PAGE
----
Councilmember Johnston then asked if Sites Reservoir had been built, and if there was only the three month window, and if that window is capacity when Shasta and Oroville are full, when would you move Sites water for the benefit of south of Delta users, or would you then use it for something else? Why is it a benefit?
“The question was when would you move it this year, and I believe the answer to that is you wouldn’t,” responded Mr. Azhderian. “The projects have abundant CVP supplies, more than they can move now. I think Sites helps in a number of other areas. In terms of rolling into next year, there’s no reason why you wouldn’t fill it and just keep it full for the next dry cycle; it could be used to help augment fish flows at times if that was deemed necessary, it could be used to help augment temperature management, trading cold water in Shasta for water delivered from Sites downstream. So it offers a lot of flexibility, even in years when we wouldn’t’ be able to move it south.”
Councilmember Johnston then says, “Even though Ara’s immediate remedy would be if he can’t prove the OMR biological opinion protocol has saved fish, you ought to get rid of it so he can pump more water. I take it that the administration’s view is that Water Fix allows you to move these flows that, for example, this year you couldn’t move, and you could do so without harm to the Bay or Delta in the wet months, and still rely on storage to deliver in the three month window or I suppose use the tunnels to do that as well. Is that right?”
“Essentially that’s correct,” said Mr. Leahigh. “We recognize we now have this concern with the fishery, an added concern as far as the pumping from the south Delta diversion point. If that diversion point were to move to the north off the Sacramento River, that eliminates some of that conflict, but that’s essentially the heart of it is we do have what’s now an untapped potential. The reason is because our current diversion point is not a good one, as deemed by these opinions that have come out, so this is another way to get at what really is additional flows that we see every year in the winter and spring period in excess of what’s deemed required at this point.”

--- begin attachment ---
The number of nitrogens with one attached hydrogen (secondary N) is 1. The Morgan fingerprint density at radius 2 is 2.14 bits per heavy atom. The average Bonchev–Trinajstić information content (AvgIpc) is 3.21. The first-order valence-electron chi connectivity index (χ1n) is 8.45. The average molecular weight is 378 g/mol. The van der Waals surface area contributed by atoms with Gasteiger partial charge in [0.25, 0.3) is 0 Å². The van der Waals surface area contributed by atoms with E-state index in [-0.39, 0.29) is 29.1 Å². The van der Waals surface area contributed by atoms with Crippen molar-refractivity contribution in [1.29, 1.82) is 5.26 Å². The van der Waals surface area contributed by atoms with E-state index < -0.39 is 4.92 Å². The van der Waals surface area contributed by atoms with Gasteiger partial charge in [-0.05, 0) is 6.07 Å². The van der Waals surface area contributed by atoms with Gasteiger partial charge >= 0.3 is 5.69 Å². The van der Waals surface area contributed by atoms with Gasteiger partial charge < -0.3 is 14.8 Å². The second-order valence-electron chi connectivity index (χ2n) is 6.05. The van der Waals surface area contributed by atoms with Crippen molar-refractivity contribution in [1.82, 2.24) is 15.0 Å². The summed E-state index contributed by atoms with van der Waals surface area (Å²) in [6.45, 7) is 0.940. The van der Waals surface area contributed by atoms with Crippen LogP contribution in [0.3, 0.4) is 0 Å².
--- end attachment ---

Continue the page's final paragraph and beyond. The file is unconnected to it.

“Just to clarify, I’m not suggesting that we just do away with OMR necessarily,” said Mr. Azhderian. “What I’m suggesting is that there isn’t evidence that managing to OMR, which has been with respect to Delta smelt almost the sole thing that Fish & Wildlife Service has done in their protection, hasn’t demonstrated an abundance benefit. That’s not to say that there aren’t times when we can see an understand that there are relationships between salvage and OMR, but equally there are times when there aren’t, and even in the times that there aren’t, there’s still an OMR ceiling that’s in place, and so our point is that we can manage that entire dynamic, the proximity of fish or the presence of fish, turbidity, OMR, south Delta hydrodynamics, more effectively than this gross sort of tool that we’re using right now that is this hard ceiling irrespective of other environmental conditions.”
Council Chair Randy Fiorini asks in terms of system capacity, we have watched reporting year after year of the SWP’s capacity or efficiency levels down to about 65% related to maintenance issues, land subsidence of canals, things like that. Are there aspects of that that we should incorporate into our thinking as we’re looking into these amendments that could improve existing facilities?
“Certainly subsidence is a concern to the extent that it starts to limit capacity along our canals,” replied Mr. Leahigh. “For example, I think we’re not at a point where that’s on the critical path, if you will, although having said that, we’ve experienced the last nine out of ten years have been dry and modest allocations so we probably don’t’ know really where we are until we actually see a high delivery year, what those capacities, if they are affected, whatsoever, but right now we don’t’ see that. It’s certainly an issue we’re looking at very carefully. As far as overall maintenance of the project, certainly an aging infrastructure that’s always a concern. I think that we’ve been fairly good as a project identifying those key facilities that are again on the critical path, and we’ve been focusing our resources to ensure that the reliability within the project itself is not the limiting factor, and I think we’ve been successful in not being on that critical path as it relates to our infrastructure reliability.”
For more information …
- Click here for the full agenda and meeting materials for the April 28th meeting of the Delta Stewardship Council. This was agenda item 8.
- Click here to watch the webcast.